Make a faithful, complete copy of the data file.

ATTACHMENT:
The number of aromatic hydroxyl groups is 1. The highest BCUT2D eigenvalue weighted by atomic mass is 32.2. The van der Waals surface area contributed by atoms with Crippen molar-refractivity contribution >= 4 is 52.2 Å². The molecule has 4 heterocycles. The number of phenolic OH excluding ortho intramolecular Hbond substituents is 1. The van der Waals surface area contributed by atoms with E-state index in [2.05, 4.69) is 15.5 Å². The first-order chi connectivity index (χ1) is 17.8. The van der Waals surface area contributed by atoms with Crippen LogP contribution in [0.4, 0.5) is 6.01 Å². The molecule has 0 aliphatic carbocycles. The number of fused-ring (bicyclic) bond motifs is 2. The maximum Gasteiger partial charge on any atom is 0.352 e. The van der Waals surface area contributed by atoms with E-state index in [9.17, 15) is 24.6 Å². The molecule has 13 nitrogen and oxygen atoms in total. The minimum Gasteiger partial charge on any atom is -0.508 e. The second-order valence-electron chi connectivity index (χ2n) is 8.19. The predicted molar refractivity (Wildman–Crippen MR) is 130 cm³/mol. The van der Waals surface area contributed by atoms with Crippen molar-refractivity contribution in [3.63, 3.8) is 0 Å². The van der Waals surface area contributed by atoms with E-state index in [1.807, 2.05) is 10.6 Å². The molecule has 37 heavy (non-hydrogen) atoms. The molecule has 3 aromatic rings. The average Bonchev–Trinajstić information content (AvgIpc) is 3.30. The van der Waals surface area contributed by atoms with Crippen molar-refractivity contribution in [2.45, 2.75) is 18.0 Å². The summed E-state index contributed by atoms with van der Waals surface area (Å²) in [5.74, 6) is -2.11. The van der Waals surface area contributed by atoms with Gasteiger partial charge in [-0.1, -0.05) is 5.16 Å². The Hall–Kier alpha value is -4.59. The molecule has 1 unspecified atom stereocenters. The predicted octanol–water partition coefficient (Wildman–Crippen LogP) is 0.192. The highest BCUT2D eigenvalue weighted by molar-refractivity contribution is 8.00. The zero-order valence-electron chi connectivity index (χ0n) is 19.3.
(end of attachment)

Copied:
The number of aromatic hydroxyl groups is 1. The highest BCUT2D eigenvalue weighted by atomic mass is 32.2. The van der Waals surface area contributed by atoms with Crippen molar-refractivity contribution >= 4 is 52.2 Å². The molecule has 4 heterocycles. The number of phenolic OH excluding ortho intramolecular Hbond substituents is 1. The van der Waals surface area contributed by atoms with E-state index in [2.05, 4.69) is 15.5 Å². The first-order chi connectivity index (χ1) is 17.8. The van der Waals surface area contributed by atoms with Crippen LogP contribution in [0.4, 0.5) is 6.01 Å². The molecule has 0 aliphatic carbocycles. The number of fused-ring (bicyclic) bond motifs is 2. The maximum Gasteiger partial charge on any atom is 0.352 e. The van der Waals surface area contributed by atoms with E-state index in [9.17, 15) is 24.6 Å². The molecule has 13 nitrogen and oxygen atoms in total. The minimum Gasteiger partial charge on any atom is -0.508 e. The second-order valence-electron chi connectivity index (χ2n) is 8.19. The predicted molar refractivity (Wildman–Crippen MR) is 130 cm³/mol. The van der Waals surface area contributed by atoms with Crippen molar-refractivity contribution in [3.63, 3.8) is 0 Å². The van der Waals surface area contributed by atoms with E-state index in [1.807, 2.05) is 10.6 Å². The molecule has 37 heavy (non-hydrogen) atoms. The molecule has 3 aromatic rings. The average Bonchev–Trinajstić information content (AvgIpc) is 3.30. The van der Waals surface area contributed by atoms with Crippen molar-refractivity contribution in [2.45, 2.75) is 18.0 Å². The summed E-state index contributed by atoms with van der Waals surface area (Å²) in [5.74, 6) is -2.11. The van der Waals surface area contributed by atoms with Gasteiger partial charge in [-0.1, -0.05) is 5.16 Å². The Hall–Kier alpha value is -4.59. The molecule has 1 unspecified atom stereocenters. The predicted octanol–water partition coefficient (Wildman–Crippen LogP) is 0.192. The highest BCUT2D eigenvalue weighted by molar-refractivity contribution is 8.00. The zero-order valence-electron chi connectivity index (χ0n) is 19.3.